News

Hello! Welcome to the Heartlands Conservancy Blog. We're glad you're reading and joining the conversation. This blog was created to keep you informed about current environmental issues in Southwestern Illinois and surrounding areas. In future posts, you'll find discussions about upcoming HLC events and volunteer opportunities, and we'll introduce you from time to time to experts and committed conservationists who are making a positive difference in your communities and beyond, enriching out content, where possible, with links to likeminded organizations and individuals.

Celebrating Straight from the Heart

June 8, 2017

Here at Heartlands Conservancy we are proud of our achievements in land conservation, development of environmentally healthy communities and enhancing engagement opportunities for people across Illinois to connect meaningfully with nature and gain respect for the natural resources that sustain them.

Our members also seem to think we are doing a great job, including new member Katie Mondy Hughes, who had this to say after attending our Annual Awards Dinner:

"Heartlands Conservancy is a small group of people doing great work to preserve our land in southern Illinois. I enjoyed learning about the lands that Heartlands protects, as well as the numerous ways that they work to connect conservation to the community, for example the foraging hikes and the work with local schools." - Katie Mondy Hughes

Member Sheila Voss, who is vice-president of education at Missouri Botanical Garden, was equally kind:

"I grow more and more impressed with the long-lasting impacts that Heartlands Conservancy is having in the region. Their Green Leaf awards are just a small glimpse at what this small but mighty organization is all about. From strategic land acquisitions in the form of conservation easements to urban greening work like their regional watershed management plans, green corridor mapping, and Lots of Love vacant parcel program, they are literally transforming our region's landscapes and communities in ways that improve quality of life for all." - Sheila Voss

We try hard. But we know that we are not alone in what we do. Sheila mentioned our Green Leaf awards, which we present at the annual dinner to individuals and organizations that we feel are superstars in environmental stewardship and community outreach. Heartlands Conservancy is "small and mighty," just as Sheila said, but we are stronger and mightier because of others who are just as dedicated as we are.

So in case you could not attend the dinner this year, we'd like to introduce our Green Leaf award winners to you in order to sing their praises one more time and to, perhaps, inspire you to get involved. Read on and see if you've got what it takes to become a Green Leaf superstar.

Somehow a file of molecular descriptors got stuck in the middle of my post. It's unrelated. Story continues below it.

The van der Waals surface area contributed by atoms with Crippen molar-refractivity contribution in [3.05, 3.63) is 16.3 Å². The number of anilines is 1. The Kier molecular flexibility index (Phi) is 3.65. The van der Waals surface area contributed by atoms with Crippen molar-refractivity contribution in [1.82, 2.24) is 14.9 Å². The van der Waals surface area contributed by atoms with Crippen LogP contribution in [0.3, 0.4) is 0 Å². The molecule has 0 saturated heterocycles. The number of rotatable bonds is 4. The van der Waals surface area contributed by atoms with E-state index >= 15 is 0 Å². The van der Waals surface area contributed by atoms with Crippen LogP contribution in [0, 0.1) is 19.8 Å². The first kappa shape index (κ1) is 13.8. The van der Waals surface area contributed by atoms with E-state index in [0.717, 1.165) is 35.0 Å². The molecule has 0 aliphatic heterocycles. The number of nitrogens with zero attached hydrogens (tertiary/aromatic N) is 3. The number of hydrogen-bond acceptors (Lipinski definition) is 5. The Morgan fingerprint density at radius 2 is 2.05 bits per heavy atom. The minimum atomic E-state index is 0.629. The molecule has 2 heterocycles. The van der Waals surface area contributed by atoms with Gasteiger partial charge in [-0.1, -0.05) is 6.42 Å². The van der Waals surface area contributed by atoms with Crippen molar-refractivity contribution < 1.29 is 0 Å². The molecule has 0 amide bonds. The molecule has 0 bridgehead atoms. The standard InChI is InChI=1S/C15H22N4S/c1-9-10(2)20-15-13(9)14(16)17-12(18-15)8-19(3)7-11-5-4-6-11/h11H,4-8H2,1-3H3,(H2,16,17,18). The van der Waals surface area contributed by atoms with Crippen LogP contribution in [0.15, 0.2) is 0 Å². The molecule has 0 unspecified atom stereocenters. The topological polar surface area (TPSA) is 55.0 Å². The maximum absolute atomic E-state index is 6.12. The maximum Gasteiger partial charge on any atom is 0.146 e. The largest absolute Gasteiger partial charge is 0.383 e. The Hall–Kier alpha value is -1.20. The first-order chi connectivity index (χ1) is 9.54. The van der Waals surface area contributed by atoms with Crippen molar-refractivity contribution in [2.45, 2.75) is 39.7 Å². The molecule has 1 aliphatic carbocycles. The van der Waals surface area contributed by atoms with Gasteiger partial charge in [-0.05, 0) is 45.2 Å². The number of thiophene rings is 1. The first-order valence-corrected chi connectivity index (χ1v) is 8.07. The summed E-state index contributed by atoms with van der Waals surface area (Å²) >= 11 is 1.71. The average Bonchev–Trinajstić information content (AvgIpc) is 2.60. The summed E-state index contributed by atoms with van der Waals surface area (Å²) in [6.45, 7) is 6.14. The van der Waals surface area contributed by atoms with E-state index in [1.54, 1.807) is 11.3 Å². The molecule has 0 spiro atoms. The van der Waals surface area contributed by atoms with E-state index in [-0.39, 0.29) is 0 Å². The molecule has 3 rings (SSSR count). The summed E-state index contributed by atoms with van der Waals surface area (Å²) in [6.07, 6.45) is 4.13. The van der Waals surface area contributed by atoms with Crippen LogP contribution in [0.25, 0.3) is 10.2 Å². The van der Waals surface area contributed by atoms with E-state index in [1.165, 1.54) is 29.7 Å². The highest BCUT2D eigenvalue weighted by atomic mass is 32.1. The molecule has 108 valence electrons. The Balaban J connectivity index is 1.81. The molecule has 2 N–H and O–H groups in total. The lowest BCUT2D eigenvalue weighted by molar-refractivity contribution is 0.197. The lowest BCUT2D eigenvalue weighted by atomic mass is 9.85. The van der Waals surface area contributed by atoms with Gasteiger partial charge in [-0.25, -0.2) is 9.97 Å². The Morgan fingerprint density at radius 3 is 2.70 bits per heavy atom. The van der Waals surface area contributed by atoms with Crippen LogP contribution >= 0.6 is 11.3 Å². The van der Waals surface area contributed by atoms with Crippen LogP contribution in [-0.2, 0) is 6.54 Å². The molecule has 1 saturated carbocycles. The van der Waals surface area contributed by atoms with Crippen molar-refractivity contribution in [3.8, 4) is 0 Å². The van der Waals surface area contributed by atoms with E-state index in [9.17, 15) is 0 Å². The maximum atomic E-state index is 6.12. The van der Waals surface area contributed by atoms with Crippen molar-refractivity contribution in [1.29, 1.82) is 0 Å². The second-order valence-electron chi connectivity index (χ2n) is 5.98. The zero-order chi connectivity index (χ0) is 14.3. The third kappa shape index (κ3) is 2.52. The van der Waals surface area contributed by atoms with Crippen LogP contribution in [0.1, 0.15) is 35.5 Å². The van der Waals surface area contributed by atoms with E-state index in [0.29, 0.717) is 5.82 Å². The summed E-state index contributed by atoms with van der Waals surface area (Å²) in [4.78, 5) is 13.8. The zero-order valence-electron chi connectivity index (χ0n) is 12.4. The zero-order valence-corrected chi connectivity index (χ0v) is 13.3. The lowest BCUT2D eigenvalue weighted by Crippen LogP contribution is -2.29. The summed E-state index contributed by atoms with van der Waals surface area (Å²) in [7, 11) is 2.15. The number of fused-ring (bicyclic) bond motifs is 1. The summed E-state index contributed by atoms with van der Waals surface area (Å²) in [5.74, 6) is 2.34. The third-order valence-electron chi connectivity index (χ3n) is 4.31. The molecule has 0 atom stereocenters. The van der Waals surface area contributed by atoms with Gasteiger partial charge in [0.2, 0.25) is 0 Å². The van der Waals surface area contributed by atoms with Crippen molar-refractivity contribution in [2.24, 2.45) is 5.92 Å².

Award for Building Greener Communities
A Greener Cleaner Granite City: A Visual Approach to Educating a Community on Air Quality

Members of United Congregations of Metro-East (UCM) used funding from an EPA grant to tackle what might be considered the most important and most complex problem of our times: climate change. UCM engaged their schools, community members, city government, local business and other nonprofits in learning how the effects of "climate change" relate directly to the quality of the air they breathe, making this often inaccessible term both tangible and relevant to everyday life in Granite City.

Participants are currently attending educational programs and are active in community science projects that reveal the link between human health dangers and climate change. Participants then learn ways to improve air quality and positively prepare for a changing climate. Projects include:

  • An Ozone Garden shows the physical damage to plants by ozone pollution, demonstrating the connection between pollution and human health issues in a dramatic and visual way.
  • EPA Flags, which show the current air quality of an area, hang throughout Granite City's communities, a visible reminder that air pollution directly affects human safety and activity.
  • All schools in the area were given Educational Display Boards that explain ozone pollution, health risks of ozone pollution (asthma), how to keep safe and healthy on "orange" and "red" days," and what they, as students, can do to improve the air they breathe.
  • Air Quality Citizen Monitoring Equipment was installed at several public sites in the area to encourage community members to take responsibility for understanding public health risks caused by air pollution; information from these monitors can be used to compare localized data with that of EPA.
  • Informational Presentations provided by experts throughout the community enlisted a variety of approaches to summarize and clarify the information.

UMC's comprehensive approach to public education regarding air pollution and its relationship to public health was supported and enhanced by several educational, nonprofit and governmental partners, including the Missouri Botanical Garden, St. Louis University, the Sierra Club, Southern Illinois University Edwardsville, and many others. UCM used resources, partnerships and volunteer power to permanently enhance the health of their community and deeply engage citizens in taking personal responsibility for environmental stewardship.

Award for Engaging Individuals with Nature